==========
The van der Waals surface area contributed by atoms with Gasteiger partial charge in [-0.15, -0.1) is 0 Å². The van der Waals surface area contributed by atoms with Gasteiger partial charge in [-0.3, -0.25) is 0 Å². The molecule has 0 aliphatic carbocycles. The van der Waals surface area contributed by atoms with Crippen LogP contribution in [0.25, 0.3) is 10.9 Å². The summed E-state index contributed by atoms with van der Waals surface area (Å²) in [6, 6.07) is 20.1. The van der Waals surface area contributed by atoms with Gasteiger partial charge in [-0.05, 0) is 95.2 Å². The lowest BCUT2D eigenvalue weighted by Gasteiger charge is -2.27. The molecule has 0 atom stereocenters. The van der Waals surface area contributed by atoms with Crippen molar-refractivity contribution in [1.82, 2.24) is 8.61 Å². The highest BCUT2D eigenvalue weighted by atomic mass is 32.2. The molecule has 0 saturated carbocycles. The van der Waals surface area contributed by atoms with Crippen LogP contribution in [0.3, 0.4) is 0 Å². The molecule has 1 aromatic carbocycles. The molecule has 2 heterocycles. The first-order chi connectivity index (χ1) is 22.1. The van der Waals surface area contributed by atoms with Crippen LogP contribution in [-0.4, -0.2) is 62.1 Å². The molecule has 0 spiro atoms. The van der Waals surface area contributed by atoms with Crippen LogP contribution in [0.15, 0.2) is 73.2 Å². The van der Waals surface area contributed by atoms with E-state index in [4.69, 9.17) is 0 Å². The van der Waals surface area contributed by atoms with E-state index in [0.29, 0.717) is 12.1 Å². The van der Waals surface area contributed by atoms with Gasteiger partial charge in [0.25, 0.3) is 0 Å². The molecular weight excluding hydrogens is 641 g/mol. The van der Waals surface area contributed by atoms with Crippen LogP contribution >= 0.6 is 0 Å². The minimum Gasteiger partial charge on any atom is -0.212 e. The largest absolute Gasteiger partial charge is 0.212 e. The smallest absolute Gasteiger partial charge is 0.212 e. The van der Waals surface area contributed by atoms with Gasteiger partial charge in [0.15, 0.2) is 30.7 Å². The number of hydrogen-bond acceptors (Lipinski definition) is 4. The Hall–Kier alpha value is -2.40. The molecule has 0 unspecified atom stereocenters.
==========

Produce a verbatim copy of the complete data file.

The van der Waals surface area contributed by atoms with Gasteiger partial charge in [-0.15, -0.1) is 0 Å². The van der Waals surface area contributed by atoms with Gasteiger partial charge in [-0.3, -0.25) is 0 Å². The molecule has 0 aliphatic carbocycles. The van der Waals surface area contributed by atoms with Crippen LogP contribution in [0.25, 0.3) is 10.9 Å². The summed E-state index contributed by atoms with van der Waals surface area (Å²) in [6, 6.07) is 20.1. The van der Waals surface area contributed by atoms with Gasteiger partial charge in [-0.05, 0) is 95.2 Å². The lowest BCUT2D eigenvalue weighted by Gasteiger charge is -2.27. The molecule has 0 atom stereocenters. The van der Waals surface area contributed by atoms with Crippen molar-refractivity contribution in [1.82, 2.24) is 8.61 Å². The highest BCUT2D eigenvalue weighted by atomic mass is 32.2. The molecule has 0 saturated carbocycles. The van der Waals surface area contributed by atoms with Crippen LogP contribution in [0.3, 0.4) is 0 Å². The molecule has 1 aromatic carbocycles. The molecule has 2 heterocycles. The first-order chi connectivity index (χ1) is 22.1. The van der Waals surface area contributed by atoms with Crippen LogP contribution in [-0.4, -0.2) is 62.1 Å². The molecule has 0 spiro atoms. The van der Waals surface area contributed by atoms with Crippen LogP contribution in [0.15, 0.2) is 73.2 Å². The van der Waals surface area contributed by atoms with E-state index in [4.69, 9.17) is 0 Å². The van der Waals surface area contributed by atoms with E-state index in [0.29, 0.717) is 12.1 Å². The van der Waals surface area contributed by atoms with Gasteiger partial charge in [0.25, 0.3) is 0 Å². The molecular weight excluding hydrogens is 641 g/mol. The van der Waals surface area contributed by atoms with Crippen LogP contribution >= 0.6 is 0 Å². The minimum Gasteiger partial charge on any atom is -0.212 e. The largest absolute Gasteiger partial charge is 0.212 e. The smallest absolute Gasteiger partial charge is 0.212 e. The van der Waals surface area contributed by atoms with Gasteiger partial charge in [0.15, 0.2) is 30.7 Å². The number of hydrogen-bond acceptors (Lipinski definition) is 4. The Hall–Kier alpha value is -2.40. The molecule has 0 unspecified atom stereocenters.